first_imgRay Maota The leaproach looks like a cross between a cockroach, a cricket and a grasshopper. UCT’s Prof Mike Picker and Dr Jonathan Colville show off their discovery. (Images: UCT) MEDIA CONTACTS • Prof Mike Picker   UCT Faculty of Science  +27 21 650 2712 RELATED ARTICLES • UCT MBA among world’s best • Prestigious award for UCT project • SA unearths 18 new species • Scientists abuzz over mosquitoA University of Cape Town (UCT) professor and a former student have again made entomological history by discovering the world’s first jumping cockroach, now named the leaproach (Saltoblattella montistabularis).Prof Mike Picker, from UCT’s zoology department, and Dr Jonathan Colville discovered the intriguing insect, which has since been added to the list of top 10 new species for 2011 by the International Institute for Species Exploration (IISE) at Arizona State University.The previously unknown bug was first spotted leaping around at the Table Mountain National Park in Cape Town in 2006, as the pair searched for flies during a research project.Their first discovery was the new suborder Mantophasmatodea – comprising carnivorous insects known as gladiator bugs or heelwalkers – in South Africa in 2002.The two biologists described their discovery in the German scientific journal Arthropod Systematics and Phylogeny in 2010. The publication was formerly known as Entomologische Abhandlungen.Picker and Colville wrote a second paper with Malcolm Burrows from Cambridge University, this time detailing what makes the little bug such a good jumper and also its relation to what is believed to be the only other known jumping cockroach, the late Jurassic 160-million-year-old fossil Skok svaba. This extinct creature was first described in 2007.Unique creatureSpeaking of their latest find, Picker said: “We were sweep netting and saw something that at first looked like a grasshopper, but when we got it back to the laboratory it became clear it was a cockroach, closely related to the common roach but with sophisticated hind legs and the ability to jump many times its own height.”The leaproach measures a modest centimetre in length, and looks like a cross between a cockroach, a cricket and a grasshopper. Its Latin name is derived from Saltoblattella which means jumping small cockroach, while montistabularis refers to the place it was discovered.Colville said: “Superficially it resembled a cricket, but not quite.”The leaproach shares certain features with grasshoppers – large muscular hind legs for jumping; bulging eyes; toes that allow them to grip before and after jumping; and a strengthened antennae base which supports the delicate appendages during jumping.There are about 4 000 to 5 000 species of cockroaches but so far only the leaproach is able to jump in the same agile manner as a grasshopper.The IISE’s Quentin Wheeler said: “Most people do not realise just how incomplete our knowledge of Earth’s species is. We are surrounded by such an exuberance of species diversity that we too often take it for granted.”Spectacular insect faunaPicker described the Cape’s insect fauna as “spectacular and distinctive”, and added that up to now this natural wealth has been under-appreciated.With the leaproach discovery in the Table Mountain park, a World Heritage site, the pair suspects that other species may be waiting to be discovered.Picker and Colville believe that their discovery highlights how little is known about the Cape fauna, which could be home to more interesting species than even the celebrated Cape Floral Kingdom.“Thus far, the leaproach is only known from that single locality, adding to the impressive biodiversity profile of this World Heritage site,” said Picker.Although there is the potential for other discoveries in the area, he cautioned ambitious scientists that Table Mountain is a highly protected area and plants and animals can’t be removed from it without permission.Top 10 New Species for 2011The leaproach has now been named as one of the Top 10 New Species for 2011 by the US-based IISE. Each year the IISE releases a list of what it considers to be the 10 best natural finds of the year before.Although the final list is chosen by a committee, anyone may nominate a species, provided that it was described for the first time during the year in question.Three other African species were included – Philantomba walteri, a new species of duiker first seen at a bushmeat market in Benin; Darwin’s bark spider (Caerostris darwini), a type of orb weaving spider native to Madagascar; and the pollinating cricket (Glomeremus orchidophilus) from Réunion, the first of its kind seen to pollinate the orchid Angraecum cadetii.The list is rounded out by the bioluminescent mushroom Mycena luxaeterna from Brazil; a bacterium known as Halomonas titanicae which is one of several that’s eating away at the sunken Titanic; the two-metre-long monitor lizard Varanus bitatawa from the Philippines; the Peruvian leech Tyrannobdella rex; the underwater mushroom Psathyrella aquatic, found in the US; and the pancake batfish Halieutichthys intermedius, found in the Mexican Gulf.last_img read more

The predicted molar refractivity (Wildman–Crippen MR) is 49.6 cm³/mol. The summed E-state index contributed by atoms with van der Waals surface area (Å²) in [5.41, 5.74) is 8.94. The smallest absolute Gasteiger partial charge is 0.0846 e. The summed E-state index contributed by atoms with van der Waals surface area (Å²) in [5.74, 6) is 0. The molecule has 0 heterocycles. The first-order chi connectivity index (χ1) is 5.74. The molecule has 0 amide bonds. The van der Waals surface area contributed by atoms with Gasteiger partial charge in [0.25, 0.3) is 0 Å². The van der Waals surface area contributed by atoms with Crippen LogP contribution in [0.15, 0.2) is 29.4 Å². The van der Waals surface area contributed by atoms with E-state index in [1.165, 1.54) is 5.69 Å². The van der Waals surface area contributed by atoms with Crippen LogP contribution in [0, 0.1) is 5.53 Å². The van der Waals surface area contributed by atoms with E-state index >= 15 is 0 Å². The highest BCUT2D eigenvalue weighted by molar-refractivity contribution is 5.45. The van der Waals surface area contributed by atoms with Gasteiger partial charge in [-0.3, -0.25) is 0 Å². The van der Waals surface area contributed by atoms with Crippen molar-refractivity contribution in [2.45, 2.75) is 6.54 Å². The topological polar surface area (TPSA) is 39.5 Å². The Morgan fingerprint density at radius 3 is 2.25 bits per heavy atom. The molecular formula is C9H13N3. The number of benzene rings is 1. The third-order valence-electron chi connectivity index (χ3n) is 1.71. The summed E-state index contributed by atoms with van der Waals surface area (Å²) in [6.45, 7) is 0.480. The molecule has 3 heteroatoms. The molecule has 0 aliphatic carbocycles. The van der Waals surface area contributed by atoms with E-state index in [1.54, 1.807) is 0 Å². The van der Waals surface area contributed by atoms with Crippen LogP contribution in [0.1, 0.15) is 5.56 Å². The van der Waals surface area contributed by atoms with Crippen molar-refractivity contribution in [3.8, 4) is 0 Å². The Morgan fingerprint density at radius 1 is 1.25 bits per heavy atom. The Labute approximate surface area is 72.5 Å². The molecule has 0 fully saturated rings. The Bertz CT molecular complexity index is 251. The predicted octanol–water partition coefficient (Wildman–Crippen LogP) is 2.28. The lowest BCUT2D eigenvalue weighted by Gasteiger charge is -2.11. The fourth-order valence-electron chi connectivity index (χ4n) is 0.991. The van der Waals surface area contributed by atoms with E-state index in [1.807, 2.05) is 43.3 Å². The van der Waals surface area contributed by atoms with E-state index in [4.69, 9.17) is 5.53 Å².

Sniffing Out House Problems